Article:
Tag Archives: Umbrella

Simple portrait lighting for anyone to try (pt.1)

The basic portrait lighting set up

The basic portrait lighting set up
The umbrella represents the key light, the round reflector represents a fill light.

To do a basic light set up is easy.

Portraiture is a pursuit for photographers at all levels. Sometimes beginners shy away from anything but pop-up flash shots. They feel that they have an inadequate grasp of lighting techniques. Actually, the basic lighting for a portrait is very simple.

The essentials

In the diagram above there are four main components of the set-up plus the subject. There are…

  • The backdrop, represented by the roll of paper mounted on the wall, down to the ground and under the subjects feet.
  • The light, represented by the flash unit behind a photographic umbrella which diffuses the light.
  • The reflector, the upright round object to the right of the camera.
  • The camera itself, representing the position at which the photographer stands.
The light

In any photographic scene we refer to the main light as the “key light”. This is the main light source that brightens the scene and the subject. In most cases the basic set up will be using an off-camera flash. However, this type of flash is a very small light source. As such it tends to generate a very hard light. That is very unflattering light on the face. Hard, harsh shadows tend to create angular shadows. This is unflattering except in a dramatic mood or a shot emphasising maleness. To ensure that the light is more diffused the photographic umbrella is placed in front of the flash. This creates a soft light which is more flattering.

As you can see from the scene in the diagram the key light is angled on one side of the subject. Your portrait sitter will then be more strongly illuminated from one side. This leaves the other side of their face in shadow. You can fill out this shadow by using the reflector. It back-reflects the light from the flash. The reflected light will be more diffused and of a lower intensity than the flash-side of the face.

Alex Broad Light 01 by Photo Geek, on Flickr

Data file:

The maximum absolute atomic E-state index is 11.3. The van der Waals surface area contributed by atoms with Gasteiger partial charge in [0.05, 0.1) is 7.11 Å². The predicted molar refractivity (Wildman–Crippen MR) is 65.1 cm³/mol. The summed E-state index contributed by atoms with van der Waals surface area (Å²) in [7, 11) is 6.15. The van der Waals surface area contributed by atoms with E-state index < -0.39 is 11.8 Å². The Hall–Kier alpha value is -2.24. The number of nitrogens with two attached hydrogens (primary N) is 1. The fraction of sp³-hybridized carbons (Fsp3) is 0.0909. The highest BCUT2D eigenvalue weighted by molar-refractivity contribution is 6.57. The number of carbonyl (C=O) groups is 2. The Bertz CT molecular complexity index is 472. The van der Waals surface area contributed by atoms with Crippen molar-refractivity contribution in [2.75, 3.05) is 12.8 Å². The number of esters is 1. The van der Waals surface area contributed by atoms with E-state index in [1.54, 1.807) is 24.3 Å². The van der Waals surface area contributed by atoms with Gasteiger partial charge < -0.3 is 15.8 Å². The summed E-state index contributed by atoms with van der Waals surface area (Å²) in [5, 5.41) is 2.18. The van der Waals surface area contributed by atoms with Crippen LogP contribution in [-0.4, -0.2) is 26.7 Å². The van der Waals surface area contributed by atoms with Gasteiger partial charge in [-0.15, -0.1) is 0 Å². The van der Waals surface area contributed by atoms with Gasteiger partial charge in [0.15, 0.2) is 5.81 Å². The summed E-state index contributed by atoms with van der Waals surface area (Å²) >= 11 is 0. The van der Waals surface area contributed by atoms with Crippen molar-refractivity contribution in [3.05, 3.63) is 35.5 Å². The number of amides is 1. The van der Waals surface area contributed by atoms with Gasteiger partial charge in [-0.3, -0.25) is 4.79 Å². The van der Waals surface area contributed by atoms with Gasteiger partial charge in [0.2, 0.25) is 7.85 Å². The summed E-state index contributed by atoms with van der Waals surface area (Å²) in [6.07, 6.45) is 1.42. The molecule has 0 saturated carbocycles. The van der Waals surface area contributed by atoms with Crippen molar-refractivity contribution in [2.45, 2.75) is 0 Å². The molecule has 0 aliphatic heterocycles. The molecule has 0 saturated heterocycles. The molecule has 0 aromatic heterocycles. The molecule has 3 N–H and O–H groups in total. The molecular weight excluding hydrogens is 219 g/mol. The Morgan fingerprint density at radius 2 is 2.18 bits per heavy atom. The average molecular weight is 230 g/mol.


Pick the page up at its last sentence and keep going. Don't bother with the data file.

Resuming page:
• Alex Broad Light 01 •
The light on the camera-side of the face is from a key light. The other side of the face is a lower intensity light.
• Alex Broad Light 01 • by Photo Geek, on FlickrExternal link - opens new tab/page

The diffused flash on one side of the face and the slight shadow (filled by the reflector) on the other, creates a nice contrast. The difference in light across the face helps to create depth and structure. This is what photographers are looking for. We want to see nicely rounded features defined by the light-shadow relationship created by the gradient across the face.

In the diagram the angle of the key light and the reflector is a relatively shallow angle to the face. However, the angle can be varied. That variation will bring out the basic portrait lighting angles. You can read more about those in “Simple positions for classic portrait work”.

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Lighting variations on a theme

This basic set up can be done even if you do not have off-camera flash or any kind of photographic light. The idea of a “key light” is that it is the main “light source”. In a studio that light could be a studio strobe light. In a house you might use the light coming in through the lounge window. An off-camera flash like above is another option or you could use some other form of lighting. In the outdoors the sun could be the key light.

In the case of the reflector you can use secondary sources of light instead. If you have a bright key light like flash or other light source you could use the lounge window as your secondary lower intensity light. I have seen fill done with a candle – lovely soft glow. Light from a reflector is only one way to create fill light.